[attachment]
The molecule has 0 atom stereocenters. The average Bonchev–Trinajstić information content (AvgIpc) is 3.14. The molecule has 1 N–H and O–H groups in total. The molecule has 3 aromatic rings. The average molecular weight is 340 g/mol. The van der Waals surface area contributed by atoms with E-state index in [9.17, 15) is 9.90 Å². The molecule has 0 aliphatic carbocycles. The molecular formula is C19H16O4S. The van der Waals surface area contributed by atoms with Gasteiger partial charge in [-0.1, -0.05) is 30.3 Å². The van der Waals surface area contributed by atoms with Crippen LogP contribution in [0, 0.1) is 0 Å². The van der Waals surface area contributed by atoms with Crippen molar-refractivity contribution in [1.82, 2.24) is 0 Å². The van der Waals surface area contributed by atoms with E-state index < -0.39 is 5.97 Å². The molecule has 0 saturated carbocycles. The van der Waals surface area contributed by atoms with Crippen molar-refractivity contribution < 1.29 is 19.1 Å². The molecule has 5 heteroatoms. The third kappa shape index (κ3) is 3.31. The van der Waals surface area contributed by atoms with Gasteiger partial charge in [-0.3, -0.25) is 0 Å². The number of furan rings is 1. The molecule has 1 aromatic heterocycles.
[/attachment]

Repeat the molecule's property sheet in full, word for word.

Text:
The molecule has 0 atom stereocenters. The average Bonchev–Trinajstić information content (AvgIpc) is 3.14. The molecule has 1 N–H and O–H groups in total. The molecule has 3 aromatic rings. The average molecular weight is 340 g/mol. The van der Waals surface area contributed by atoms with E-state index in [9.17, 15) is 9.90 Å². The molecule has 0 aliphatic carbocycles. The molecular formula is C19H16O4S. The van der Waals surface area contributed by atoms with Gasteiger partial charge in [-0.1, -0.05) is 30.3 Å². The van der Waals surface area contributed by atoms with Crippen LogP contribution in [0, 0.1) is 0 Å². The van der Waals surface area contributed by atoms with Crippen molar-refractivity contribution in [1.82, 2.24) is 0 Å². The van der Waals surface area contributed by atoms with E-state index < -0.39 is 5.97 Å². The molecule has 0 saturated carbocycles. The van der Waals surface area contributed by atoms with Crippen molar-refractivity contribution < 1.29 is 19.1 Å². The molecule has 5 heteroatoms. The third kappa shape index (κ3) is 3.31. The van der Waals surface area contributed by atoms with Gasteiger partial charge in [-0.3, -0.25) is 0 Å². The number of furan rings is 1. The molecule has 1 aromatic heterocycles.